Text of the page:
The National Center for Health Statistics announced that the rate of unwanted babies also increased. The rate increased from 9% in 1995 to 14% in 2002; unwanted being defined as “Right before you became pregnant, did you yourself want to have a baby at any time in the future?” This question measures unwanted versus mistimed pregnancies. The abortion rate also fell from 26 to 24 of every 100 pregnancies that ended in birth or abortion. Was this the result of less access to contraception and abortion? Or were women choosing not to have abortions? More research on this question will soon be forthcoming from the Alan Guttmacher Institute.
Also the CDC announced that the percent of women living with a male sex partner outside of marriage increased from 41 to 50. So as marriage declines, partnerships increase. But the high rate of children not living with a biological father, married or not to the mother, has not declined.
One totally unscientific response of females to all the above appeared in the Wall Street Journal on December 15: women reconstructing themselves to pass as virgins! What is euphemistically called “hymen surgery” or more technically “Hymenoplasty” is on the rise! This isn’t just women wanting to give their husbands a thrill on a second honeymoon; this is women doing it just before marriage to Mr. Right who, unknowingly, was not the first Mr. Right or Mr. Wrong in his intended’s love life. Hymenoplasty has long been performed in virginity-obsessed cultures in the Middle East and Latin America. It has now hit the United States big time.
The expected catcalls from the wings have begun: “fraud” say the religious groups and “female genital mutilation” say some feminists.
Virginity, and the male and female obsession with it, stems from male paternity uncertainty, and the belief that if the female is a virgin at marriage, the child conceived on the wedding night will be the guy’s. But what of the one conceived a month later or a year later? Virginity at marriage is seen by males as at least some proof that his bride is not a slut, she hasn’t slept around, and the thinking goes, if she hasn’t done it before marriage, she is less likely to do it after marriage. So, males want virgins at marriage, or some do.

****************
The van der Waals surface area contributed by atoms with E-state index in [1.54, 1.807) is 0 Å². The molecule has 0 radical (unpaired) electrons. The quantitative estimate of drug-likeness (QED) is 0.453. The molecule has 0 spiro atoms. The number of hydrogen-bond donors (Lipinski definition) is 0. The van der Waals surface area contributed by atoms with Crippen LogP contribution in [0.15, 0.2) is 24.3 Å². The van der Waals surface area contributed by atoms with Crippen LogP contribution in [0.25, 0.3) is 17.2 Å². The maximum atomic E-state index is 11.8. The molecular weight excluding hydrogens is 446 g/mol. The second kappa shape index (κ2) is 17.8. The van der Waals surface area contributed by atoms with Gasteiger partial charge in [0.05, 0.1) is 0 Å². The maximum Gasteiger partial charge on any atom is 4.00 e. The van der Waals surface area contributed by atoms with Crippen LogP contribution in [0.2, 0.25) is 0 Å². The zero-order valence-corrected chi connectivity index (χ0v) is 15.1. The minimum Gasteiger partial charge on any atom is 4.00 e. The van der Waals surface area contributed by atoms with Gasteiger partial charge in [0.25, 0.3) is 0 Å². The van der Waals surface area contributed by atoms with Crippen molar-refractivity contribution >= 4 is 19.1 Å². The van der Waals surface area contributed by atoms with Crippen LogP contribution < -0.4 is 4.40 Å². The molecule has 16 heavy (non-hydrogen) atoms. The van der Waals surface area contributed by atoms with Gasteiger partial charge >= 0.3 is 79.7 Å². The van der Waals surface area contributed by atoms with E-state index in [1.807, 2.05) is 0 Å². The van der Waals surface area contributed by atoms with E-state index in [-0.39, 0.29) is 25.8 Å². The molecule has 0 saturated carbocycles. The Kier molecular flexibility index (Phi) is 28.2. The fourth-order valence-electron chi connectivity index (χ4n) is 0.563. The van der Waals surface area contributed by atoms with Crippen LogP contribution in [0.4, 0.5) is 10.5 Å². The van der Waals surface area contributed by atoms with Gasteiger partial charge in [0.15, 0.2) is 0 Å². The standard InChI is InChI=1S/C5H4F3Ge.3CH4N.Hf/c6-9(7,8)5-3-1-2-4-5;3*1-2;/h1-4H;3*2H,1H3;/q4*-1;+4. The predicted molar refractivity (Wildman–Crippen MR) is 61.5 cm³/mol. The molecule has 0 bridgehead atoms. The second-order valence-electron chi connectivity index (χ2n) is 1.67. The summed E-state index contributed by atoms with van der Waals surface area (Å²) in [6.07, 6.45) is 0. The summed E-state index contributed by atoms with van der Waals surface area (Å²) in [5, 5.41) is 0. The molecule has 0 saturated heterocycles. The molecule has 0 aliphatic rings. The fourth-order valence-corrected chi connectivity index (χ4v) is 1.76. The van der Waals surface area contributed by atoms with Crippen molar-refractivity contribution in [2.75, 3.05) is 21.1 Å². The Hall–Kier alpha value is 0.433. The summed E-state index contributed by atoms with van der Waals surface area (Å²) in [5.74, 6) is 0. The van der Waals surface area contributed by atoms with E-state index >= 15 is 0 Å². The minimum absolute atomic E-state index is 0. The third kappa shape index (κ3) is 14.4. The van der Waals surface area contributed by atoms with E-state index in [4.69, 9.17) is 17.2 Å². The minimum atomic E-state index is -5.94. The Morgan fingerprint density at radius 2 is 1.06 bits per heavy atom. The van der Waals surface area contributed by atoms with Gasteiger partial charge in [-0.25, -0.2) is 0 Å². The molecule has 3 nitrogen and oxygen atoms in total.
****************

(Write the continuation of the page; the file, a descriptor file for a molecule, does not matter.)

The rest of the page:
Female have bought into this and female genital mutilation (FGM) is the result—women mutilating their daughters to lessen sexual pleasure and the chance they will not be virgins at marriage and will be unfaithful after. Recent reports from UNICEF say 130 million women have been subject to FGM, at a rate of 2 million a year. Recent studies now put the estimate at 3 million a year, due to better reporting. But in certain nations the rate is declining. In Egypt and Guinea where almost all women ages 15-49 have had FGM, only half of their daughters have (or so the women report).
South Africa is currently considering a law to ban virginity tests for girls under age 16. Virginity testing is an ancient practice—it finds virgins for the men (for which they have to pay a higher dowry) and recently it has been used as a weapon the fight against AIDS. South Africa hasn’t found a similarly degrading test for male virginity, nor has it found a way to distinguish loss of female virginity by consensual sex, by child abuse or by exercise. It is hoped that the rape of virgins in the expectation that it will cure AIDS can now stop.
So, hopefully FGM will decline to extinction. One would hope virginity tests and re-virginization would too. After all, the most threatening part of my grandmother’s message was that women had the right to enjoy sex just as much as men do. The double standard is still with us. One way to eliminate it is to get at male fears of being cuckolded and follow the Costa Rican example. Let’s have men be sure who their children are, provide free genetic testing, and then maybe we can put the vaginal cosmetic surgeons out of business and let them get back to the botox we all need.